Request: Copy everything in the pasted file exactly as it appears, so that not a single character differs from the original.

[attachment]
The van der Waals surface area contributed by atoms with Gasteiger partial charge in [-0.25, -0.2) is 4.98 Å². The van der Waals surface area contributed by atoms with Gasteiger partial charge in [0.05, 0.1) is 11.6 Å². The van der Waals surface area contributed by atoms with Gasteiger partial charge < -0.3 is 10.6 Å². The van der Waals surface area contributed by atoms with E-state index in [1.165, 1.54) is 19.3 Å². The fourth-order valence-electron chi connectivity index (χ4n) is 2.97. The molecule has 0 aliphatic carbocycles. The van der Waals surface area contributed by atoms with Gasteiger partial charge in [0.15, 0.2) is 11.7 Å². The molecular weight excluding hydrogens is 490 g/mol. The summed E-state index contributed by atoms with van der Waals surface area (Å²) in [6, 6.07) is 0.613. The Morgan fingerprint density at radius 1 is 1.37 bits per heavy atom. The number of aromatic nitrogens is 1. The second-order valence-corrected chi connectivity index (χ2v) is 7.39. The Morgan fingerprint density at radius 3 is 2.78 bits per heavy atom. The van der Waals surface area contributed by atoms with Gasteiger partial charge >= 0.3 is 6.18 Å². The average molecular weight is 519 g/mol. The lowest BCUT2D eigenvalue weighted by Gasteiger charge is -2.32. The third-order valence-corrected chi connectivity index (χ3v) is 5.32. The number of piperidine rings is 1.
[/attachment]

The van der Waals surface area contributed by atoms with Gasteiger partial charge in [-0.25, -0.2) is 4.98 Å². The van der Waals surface area contributed by atoms with Gasteiger partial charge in [0.05, 0.1) is 11.6 Å². The van der Waals surface area contributed by atoms with Gasteiger partial charge < -0.3 is 10.6 Å². The van der Waals surface area contributed by atoms with E-state index in [1.165, 1.54) is 19.3 Å². The fourth-order valence-electron chi connectivity index (χ4n) is 2.97. The molecule has 0 aliphatic carbocycles. The van der Waals surface area contributed by atoms with Gasteiger partial charge in [0.15, 0.2) is 11.7 Å². The molecular weight excluding hydrogens is 490 g/mol. The summed E-state index contributed by atoms with van der Waals surface area (Å²) in [6, 6.07) is 0.613. The Morgan fingerprint density at radius 1 is 1.37 bits per heavy atom. The number of aromatic nitrogens is 1. The second-order valence-corrected chi connectivity index (χ2v) is 7.39. The Morgan fingerprint density at radius 3 is 2.78 bits per heavy atom. The van der Waals surface area contributed by atoms with Gasteiger partial charge >= 0.3 is 6.18 Å². The average molecular weight is 519 g/mol. The lowest BCUT2D eigenvalue weighted by Gasteiger charge is -2.32. The third-order valence-corrected chi connectivity index (χ3v) is 5.32. The number of piperidine rings is 1.